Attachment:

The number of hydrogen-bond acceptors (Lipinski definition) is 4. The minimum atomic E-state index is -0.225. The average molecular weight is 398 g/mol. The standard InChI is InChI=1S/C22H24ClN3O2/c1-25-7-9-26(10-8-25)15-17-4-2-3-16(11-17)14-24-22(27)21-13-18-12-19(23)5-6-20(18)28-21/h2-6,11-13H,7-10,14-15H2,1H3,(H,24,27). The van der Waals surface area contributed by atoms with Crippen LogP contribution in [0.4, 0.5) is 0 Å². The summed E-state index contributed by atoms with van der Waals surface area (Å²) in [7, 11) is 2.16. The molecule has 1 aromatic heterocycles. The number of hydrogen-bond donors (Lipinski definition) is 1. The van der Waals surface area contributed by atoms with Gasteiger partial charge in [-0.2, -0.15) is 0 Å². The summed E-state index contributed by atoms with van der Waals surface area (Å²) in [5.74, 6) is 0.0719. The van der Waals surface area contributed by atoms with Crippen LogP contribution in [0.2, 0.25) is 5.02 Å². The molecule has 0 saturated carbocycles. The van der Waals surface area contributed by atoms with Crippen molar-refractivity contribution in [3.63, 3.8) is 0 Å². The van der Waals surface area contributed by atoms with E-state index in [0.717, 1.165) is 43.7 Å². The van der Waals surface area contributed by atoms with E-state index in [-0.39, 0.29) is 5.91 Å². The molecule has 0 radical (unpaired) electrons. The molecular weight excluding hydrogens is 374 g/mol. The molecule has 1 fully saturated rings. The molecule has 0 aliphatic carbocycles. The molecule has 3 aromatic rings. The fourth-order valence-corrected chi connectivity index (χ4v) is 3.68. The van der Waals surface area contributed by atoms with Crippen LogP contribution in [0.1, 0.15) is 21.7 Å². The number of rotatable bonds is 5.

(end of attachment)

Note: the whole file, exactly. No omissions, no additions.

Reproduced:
The number of hydrogen-bond acceptors (Lipinski definition) is 4. The minimum atomic E-state index is -0.225. The average molecular weight is 398 g/mol. The standard InChI is InChI=1S/C22H24ClN3O2/c1-25-7-9-26(10-8-25)15-17-4-2-3-16(11-17)14-24-22(27)21-13-18-12-19(23)5-6-20(18)28-21/h2-6,11-13H,7-10,14-15H2,1H3,(H,24,27). The van der Waals surface area contributed by atoms with Crippen LogP contribution in [0.4, 0.5) is 0 Å². The summed E-state index contributed by atoms with van der Waals surface area (Å²) in [7, 11) is 2.16. The molecule has 1 aromatic heterocycles. The number of hydrogen-bond donors (Lipinski definition) is 1. The van der Waals surface area contributed by atoms with Gasteiger partial charge in [-0.2, -0.15) is 0 Å². The summed E-state index contributed by atoms with van der Waals surface area (Å²) in [5.74, 6) is 0.0719. The van der Waals surface area contributed by atoms with Crippen LogP contribution in [0.2, 0.25) is 5.02 Å². The molecule has 0 saturated carbocycles. The van der Waals surface area contributed by atoms with Crippen molar-refractivity contribution in [3.63, 3.8) is 0 Å². The van der Waals surface area contributed by atoms with E-state index in [0.717, 1.165) is 43.7 Å². The van der Waals surface area contributed by atoms with E-state index in [-0.39, 0.29) is 5.91 Å². The molecule has 0 radical (unpaired) electrons. The molecular weight excluding hydrogens is 374 g/mol. The molecule has 1 fully saturated rings. The molecule has 0 aliphatic carbocycles. The molecule has 3 aromatic rings. The fourth-order valence-corrected chi connectivity index (χ4v) is 3.68. The van der Waals surface area contributed by atoms with Crippen LogP contribution in [0.1, 0.15) is 21.7 Å². The number of rotatable bonds is 5.